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The Rubik’s Cube is Demystified at New Northside Library Club

A recreational fad of the 1980s was solving the Rubik’s Cube. To do this, one must align the panels showing six scattered colors until each color would finally appear uniformly on each side on the cube. It looks like the Rubik’s Cube is making a comeback at Northside Library’s new Cube Club, led by volunteers and high school sophomores Kenneth Lin and Dylon Tjanaka. Fascinated with 3D puzzles since they were seventh graders at Don Callejon School, the boys now want to help other kids nurture a new hobby.

“Solving a Rubik’s Cube comes with using a lot of algorithms in math,” says Angela Ocana, librarian at Northside Library. “Students have to memorize shifting formulas to solve the Rubik’s Cube and other similar puzzles too.”

During the first Cube Club meeting on Friday, Sept. 30, Lin and Tjanaka shared tips on managing the layers of a Rubik’s Cube and encouraged young participants’ hands-on exploration of the cubes that the library provided. They also distributed handouts with additional tips and resources. Finally, the boys demonstrated speed cubing where they must race against the clock to solve multiple cubes.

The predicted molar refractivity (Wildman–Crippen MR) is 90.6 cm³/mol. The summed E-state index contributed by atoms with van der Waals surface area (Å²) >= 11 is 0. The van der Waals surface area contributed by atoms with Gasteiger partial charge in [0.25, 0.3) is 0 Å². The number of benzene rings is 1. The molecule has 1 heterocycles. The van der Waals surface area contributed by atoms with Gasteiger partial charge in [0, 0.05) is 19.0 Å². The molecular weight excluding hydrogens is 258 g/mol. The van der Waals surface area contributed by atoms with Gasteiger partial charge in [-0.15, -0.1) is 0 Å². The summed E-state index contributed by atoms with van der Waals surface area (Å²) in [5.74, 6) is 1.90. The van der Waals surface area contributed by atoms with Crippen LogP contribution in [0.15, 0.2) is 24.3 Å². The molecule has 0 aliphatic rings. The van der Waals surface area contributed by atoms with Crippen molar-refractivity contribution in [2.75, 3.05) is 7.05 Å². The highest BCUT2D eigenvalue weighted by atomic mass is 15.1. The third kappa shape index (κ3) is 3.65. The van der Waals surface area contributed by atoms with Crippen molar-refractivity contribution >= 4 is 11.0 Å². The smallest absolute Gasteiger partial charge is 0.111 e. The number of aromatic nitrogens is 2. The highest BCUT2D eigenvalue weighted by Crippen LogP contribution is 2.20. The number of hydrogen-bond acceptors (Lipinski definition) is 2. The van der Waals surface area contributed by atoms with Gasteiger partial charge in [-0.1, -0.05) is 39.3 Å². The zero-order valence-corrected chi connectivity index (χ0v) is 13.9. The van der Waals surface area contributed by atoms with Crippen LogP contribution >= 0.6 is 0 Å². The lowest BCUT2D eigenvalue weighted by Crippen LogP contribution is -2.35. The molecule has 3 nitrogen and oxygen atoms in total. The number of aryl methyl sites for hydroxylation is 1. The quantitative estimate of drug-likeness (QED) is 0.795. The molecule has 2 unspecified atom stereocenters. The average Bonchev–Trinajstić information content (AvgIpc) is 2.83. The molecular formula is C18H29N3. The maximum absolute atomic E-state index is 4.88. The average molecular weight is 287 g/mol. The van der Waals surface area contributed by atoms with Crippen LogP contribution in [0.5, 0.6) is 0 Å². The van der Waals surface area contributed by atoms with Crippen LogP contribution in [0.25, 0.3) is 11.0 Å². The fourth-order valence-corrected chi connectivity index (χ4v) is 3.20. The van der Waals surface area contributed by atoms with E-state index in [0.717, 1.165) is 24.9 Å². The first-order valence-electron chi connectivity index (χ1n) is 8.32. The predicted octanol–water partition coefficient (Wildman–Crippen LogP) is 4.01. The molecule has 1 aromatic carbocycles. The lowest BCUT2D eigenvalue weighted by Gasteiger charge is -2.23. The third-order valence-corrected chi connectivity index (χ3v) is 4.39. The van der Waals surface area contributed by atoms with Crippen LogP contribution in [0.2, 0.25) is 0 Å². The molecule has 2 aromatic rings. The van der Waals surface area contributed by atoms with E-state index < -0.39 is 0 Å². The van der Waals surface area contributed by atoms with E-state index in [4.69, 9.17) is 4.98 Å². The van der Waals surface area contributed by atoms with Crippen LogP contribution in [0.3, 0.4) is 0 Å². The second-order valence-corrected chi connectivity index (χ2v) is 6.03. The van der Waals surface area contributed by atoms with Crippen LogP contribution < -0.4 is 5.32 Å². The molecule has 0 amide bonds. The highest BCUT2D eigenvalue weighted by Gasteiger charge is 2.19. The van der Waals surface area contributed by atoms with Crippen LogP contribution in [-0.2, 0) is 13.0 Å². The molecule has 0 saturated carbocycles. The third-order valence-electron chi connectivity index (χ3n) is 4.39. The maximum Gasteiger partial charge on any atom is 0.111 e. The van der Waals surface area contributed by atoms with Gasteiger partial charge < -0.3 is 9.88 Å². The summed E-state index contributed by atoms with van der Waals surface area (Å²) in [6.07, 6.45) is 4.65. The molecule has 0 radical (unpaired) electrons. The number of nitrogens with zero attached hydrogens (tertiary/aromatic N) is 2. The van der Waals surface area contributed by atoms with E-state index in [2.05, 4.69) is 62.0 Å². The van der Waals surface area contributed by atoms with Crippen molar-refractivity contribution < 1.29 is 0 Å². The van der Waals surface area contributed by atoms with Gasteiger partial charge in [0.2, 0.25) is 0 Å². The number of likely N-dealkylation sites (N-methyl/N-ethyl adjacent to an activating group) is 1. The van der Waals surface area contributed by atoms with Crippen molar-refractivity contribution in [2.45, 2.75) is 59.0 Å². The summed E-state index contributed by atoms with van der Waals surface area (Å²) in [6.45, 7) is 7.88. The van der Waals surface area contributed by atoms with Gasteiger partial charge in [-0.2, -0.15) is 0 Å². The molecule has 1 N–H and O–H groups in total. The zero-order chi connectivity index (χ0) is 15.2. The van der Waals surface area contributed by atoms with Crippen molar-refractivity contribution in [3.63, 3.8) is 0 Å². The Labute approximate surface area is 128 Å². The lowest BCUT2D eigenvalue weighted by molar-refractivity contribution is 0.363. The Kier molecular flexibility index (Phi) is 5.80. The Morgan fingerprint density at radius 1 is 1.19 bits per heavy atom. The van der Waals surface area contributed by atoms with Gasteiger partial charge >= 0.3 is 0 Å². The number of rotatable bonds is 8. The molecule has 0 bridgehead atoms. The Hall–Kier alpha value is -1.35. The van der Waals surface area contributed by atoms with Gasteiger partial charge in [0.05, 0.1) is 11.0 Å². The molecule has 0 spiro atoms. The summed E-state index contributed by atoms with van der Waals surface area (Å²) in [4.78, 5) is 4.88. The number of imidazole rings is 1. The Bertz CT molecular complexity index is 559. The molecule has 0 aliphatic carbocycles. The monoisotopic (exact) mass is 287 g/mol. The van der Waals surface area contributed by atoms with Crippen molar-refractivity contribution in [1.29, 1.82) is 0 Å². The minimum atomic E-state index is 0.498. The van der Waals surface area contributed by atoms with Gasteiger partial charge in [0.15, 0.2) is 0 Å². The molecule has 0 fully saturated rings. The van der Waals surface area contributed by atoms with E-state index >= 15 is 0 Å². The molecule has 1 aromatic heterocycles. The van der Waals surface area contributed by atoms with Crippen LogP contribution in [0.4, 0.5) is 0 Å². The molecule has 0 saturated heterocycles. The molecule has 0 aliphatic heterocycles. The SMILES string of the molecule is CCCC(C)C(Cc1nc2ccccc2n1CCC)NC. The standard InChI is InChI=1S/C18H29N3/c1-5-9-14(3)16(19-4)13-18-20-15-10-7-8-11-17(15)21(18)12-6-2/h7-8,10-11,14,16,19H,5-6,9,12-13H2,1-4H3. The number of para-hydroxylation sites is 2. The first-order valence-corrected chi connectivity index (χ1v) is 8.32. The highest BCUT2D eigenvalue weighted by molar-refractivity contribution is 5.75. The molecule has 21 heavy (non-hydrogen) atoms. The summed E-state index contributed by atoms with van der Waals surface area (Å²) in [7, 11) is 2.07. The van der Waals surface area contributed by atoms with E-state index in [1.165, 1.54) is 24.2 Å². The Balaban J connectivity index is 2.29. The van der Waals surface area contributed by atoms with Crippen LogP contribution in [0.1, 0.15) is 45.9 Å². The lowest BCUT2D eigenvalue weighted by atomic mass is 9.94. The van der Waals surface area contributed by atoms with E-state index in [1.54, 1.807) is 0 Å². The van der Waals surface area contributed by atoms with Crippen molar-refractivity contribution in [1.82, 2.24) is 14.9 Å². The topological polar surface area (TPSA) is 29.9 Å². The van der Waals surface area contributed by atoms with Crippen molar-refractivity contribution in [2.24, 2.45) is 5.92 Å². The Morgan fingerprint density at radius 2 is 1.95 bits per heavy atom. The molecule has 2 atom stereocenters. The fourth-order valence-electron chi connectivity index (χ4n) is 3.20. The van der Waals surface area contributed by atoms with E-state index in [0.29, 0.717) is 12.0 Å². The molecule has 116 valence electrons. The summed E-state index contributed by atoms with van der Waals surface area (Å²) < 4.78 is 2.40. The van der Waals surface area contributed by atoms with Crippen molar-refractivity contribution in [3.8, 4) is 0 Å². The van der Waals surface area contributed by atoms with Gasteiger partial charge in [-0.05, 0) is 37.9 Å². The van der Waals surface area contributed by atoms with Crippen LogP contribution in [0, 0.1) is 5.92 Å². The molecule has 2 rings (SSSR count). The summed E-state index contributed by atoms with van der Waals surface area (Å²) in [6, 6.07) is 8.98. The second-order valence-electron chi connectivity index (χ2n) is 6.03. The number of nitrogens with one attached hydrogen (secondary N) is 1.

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“One of the keys to solving a Rubik’s Cube is understanding how the cube works,” says Lin, now a student at Archbishop Mitty High School. “A lot of people think you solve the Rubik’s Cube by looking at the stickers. But in reality, you have to look at the pieces. There are 20 pieces total in a Rubik’s Cube. It’s easier to manage 20 pieces than to manage 54 stickers.”

“With the Rubik’s Cube, every time you go through the same process to solve a stage, you’re solving a different problem but you get the same solution,” says Tjanaka, now a student at Bellarmine College Preparatory. “I like the more advanced puzzles better because they challenge me to think about how I can apply what I learned on the Rubik’s Cube to these bigger puzzles.”

Ocana explains that there are currently two rotating Cube Clubs at Northside Library for children in grades 3 to 12. The meetings, expected to take place at least through the end of the year, will tentatively meet every Friday at Northside Library from 5-6 p.m.

“For the Beginning Cube Club, we’ll be working with basic Rubik’s Cubes; today’s meeting [Sept. 30] is for beginners who have never solved a Rubik’s Cube before,” Ocana says. “The Speed Cube Club will be the focus for the next meeting [Oct. 7], and it’s for those who have already solved a Rubik’s Cube but are looking to get faster. Speed cubing will bring in different puzzles, like the ShengShou triangle pyramids and the Megaminx cubes.”

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